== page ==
Putin preparing for ‘prolonged conflict’ in Ukraine, warns US

The US believes Russian president Vladimir Putin has not changed his aims in Ukraine and that his focus on the south-eastern Donbas region is a temporary shift “to regain the initiative” after failing to capture Kyiv.

Speaking to lawmakers in Washington, DC on Tuesday, director of national intelligence Avril Haines said the US “is not confident” that the fight in the Donbas will “effectively end the war”.

“We assess President Putin is preparing for prolonged conflict in Ukraine during which he still intends to achieve goals beyond the Donbas,” she said during a worldwide threat assessment hearing.

With both Ukraine and Russia confident they can make military progress, the chances of a negotiated solution in the short term were remote, she said, adding that the conflict was developing “into a war of attrition”.

The mismatch between Putin’s ambitions and Russia’s current conventional military capabilities could result in escalation in the coming months, she said.

“The current trend increases the likelihood that President Putin will turn to more drastic means, including imposing martial law, reorienting industrial production or potentially escalatory military actions . . . as the conflict drags on, or if he perceives Russia is losing in Ukraine.”

Russia may also increase its attempts to intercept western security assistance, Haines said.

She added that Putin’s immediate aims were to capture the Donetsk and Luhansk with a buffer zone and encircle Ukrainian forces from the north, south and to the west of the Donbas “to crush the most capable and well equipped Ukrainian forces” holding the line in the east.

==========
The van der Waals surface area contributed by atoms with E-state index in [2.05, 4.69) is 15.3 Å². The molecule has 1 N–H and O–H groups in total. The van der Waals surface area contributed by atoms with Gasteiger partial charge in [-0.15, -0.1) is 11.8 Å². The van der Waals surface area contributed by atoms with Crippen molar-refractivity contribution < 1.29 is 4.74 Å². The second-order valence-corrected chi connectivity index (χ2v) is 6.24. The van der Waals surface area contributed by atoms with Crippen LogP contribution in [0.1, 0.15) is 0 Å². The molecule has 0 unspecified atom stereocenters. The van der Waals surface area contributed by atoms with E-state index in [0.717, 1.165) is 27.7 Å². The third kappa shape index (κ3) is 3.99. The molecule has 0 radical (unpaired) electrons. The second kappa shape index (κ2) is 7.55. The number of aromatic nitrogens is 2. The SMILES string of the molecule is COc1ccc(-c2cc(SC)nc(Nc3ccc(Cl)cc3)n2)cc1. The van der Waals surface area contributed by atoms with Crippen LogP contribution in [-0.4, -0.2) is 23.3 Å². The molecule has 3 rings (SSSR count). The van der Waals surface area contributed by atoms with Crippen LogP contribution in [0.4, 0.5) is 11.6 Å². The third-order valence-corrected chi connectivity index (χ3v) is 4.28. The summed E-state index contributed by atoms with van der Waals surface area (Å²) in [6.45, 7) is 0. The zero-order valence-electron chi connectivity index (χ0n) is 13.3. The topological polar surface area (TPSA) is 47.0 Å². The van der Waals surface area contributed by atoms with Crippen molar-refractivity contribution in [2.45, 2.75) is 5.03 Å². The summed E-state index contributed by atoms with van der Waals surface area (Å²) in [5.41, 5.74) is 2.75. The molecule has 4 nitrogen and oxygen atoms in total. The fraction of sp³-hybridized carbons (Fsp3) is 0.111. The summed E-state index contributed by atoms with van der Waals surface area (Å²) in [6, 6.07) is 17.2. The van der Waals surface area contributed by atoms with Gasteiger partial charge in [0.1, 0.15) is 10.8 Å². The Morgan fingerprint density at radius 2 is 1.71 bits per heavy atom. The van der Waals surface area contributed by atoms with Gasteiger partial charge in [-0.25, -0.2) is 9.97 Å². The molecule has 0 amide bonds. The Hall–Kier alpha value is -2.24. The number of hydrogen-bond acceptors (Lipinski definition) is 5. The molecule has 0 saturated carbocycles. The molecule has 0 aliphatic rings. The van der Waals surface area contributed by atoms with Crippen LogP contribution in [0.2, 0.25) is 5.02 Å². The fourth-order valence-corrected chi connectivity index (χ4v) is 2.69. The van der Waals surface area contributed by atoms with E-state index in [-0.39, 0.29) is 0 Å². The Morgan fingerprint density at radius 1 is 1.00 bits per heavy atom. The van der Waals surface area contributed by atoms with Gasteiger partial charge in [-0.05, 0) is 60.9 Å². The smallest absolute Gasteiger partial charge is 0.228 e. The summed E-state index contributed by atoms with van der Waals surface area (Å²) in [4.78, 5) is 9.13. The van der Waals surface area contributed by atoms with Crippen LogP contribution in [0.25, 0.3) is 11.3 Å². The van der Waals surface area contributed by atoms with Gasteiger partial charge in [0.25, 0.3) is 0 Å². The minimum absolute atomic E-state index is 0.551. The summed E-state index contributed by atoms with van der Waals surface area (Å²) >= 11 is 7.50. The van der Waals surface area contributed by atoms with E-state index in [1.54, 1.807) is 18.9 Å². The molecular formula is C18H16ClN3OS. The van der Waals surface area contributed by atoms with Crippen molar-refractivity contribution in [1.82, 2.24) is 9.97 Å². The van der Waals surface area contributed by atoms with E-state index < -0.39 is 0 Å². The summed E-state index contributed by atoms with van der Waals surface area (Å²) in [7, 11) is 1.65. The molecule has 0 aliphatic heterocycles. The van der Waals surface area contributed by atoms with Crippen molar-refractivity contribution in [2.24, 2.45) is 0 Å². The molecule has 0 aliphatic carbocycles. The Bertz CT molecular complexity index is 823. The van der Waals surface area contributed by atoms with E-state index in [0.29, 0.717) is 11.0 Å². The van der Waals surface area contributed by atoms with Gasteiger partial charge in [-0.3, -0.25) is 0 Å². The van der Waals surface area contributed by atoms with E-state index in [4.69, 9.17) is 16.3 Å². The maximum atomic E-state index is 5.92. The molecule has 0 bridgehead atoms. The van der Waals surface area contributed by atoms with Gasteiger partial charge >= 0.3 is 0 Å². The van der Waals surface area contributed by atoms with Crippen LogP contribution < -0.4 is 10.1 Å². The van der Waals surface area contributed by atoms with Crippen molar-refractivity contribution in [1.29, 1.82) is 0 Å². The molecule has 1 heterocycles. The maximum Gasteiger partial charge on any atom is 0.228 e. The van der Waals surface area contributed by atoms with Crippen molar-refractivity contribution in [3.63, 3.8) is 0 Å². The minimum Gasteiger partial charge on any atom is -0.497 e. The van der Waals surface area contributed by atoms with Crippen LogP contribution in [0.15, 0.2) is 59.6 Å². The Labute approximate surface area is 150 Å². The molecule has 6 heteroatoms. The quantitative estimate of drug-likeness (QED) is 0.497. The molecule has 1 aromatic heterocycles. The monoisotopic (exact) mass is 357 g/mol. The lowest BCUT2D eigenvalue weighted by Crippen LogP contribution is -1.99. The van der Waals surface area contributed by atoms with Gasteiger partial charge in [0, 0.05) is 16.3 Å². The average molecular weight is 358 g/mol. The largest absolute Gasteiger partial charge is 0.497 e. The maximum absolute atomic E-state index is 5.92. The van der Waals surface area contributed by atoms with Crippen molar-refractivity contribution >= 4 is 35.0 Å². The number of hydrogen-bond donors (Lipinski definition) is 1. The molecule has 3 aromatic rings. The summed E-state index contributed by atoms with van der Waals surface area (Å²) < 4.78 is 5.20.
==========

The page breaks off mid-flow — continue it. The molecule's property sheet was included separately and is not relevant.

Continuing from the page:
Russia wants to consolidate control of the land bridge it has established from Crimea to the Donbas, occupy Kherson and control the water source for Crimea while also extending the land bridge to Transnistria, said Haines.

Russia may be capable of achieving most of these near term goals in the coming months, but would not be able to extend control of the land bridge that stretches to Transnistria and includes Odesa without launching some form of military mobilisation, she added.

More immediately, “it is increasingly unlikely that they will be able to establish control over both oblasts and the buffer zone they desire in the coming weeks”.

“Putin most likely also judges that Russia has a greater ability and willingness to endure challenges than his adversaries” and is counting on the US and EU resolve to weaken as food shortages, inflation and energy prices worsen, said Haines.

Moscow’s continued use of nuclear rhetoric was aimed at deterring western powers from increasing lethal aid to Ukraine, she said. If Putin perceives the US to be ignoring his threats, he could order a large nuclear exercise to signal the risks of supporting Ukraine.

The US still assesses the likelihood of nuclear weapons use to be low, but heightened tensions always create the possibility of miscalculation, she said.

“President Putin would probably only authorise the use of nuclear weapons if he perceived an existential threat to the Russian state or regime,” she added.

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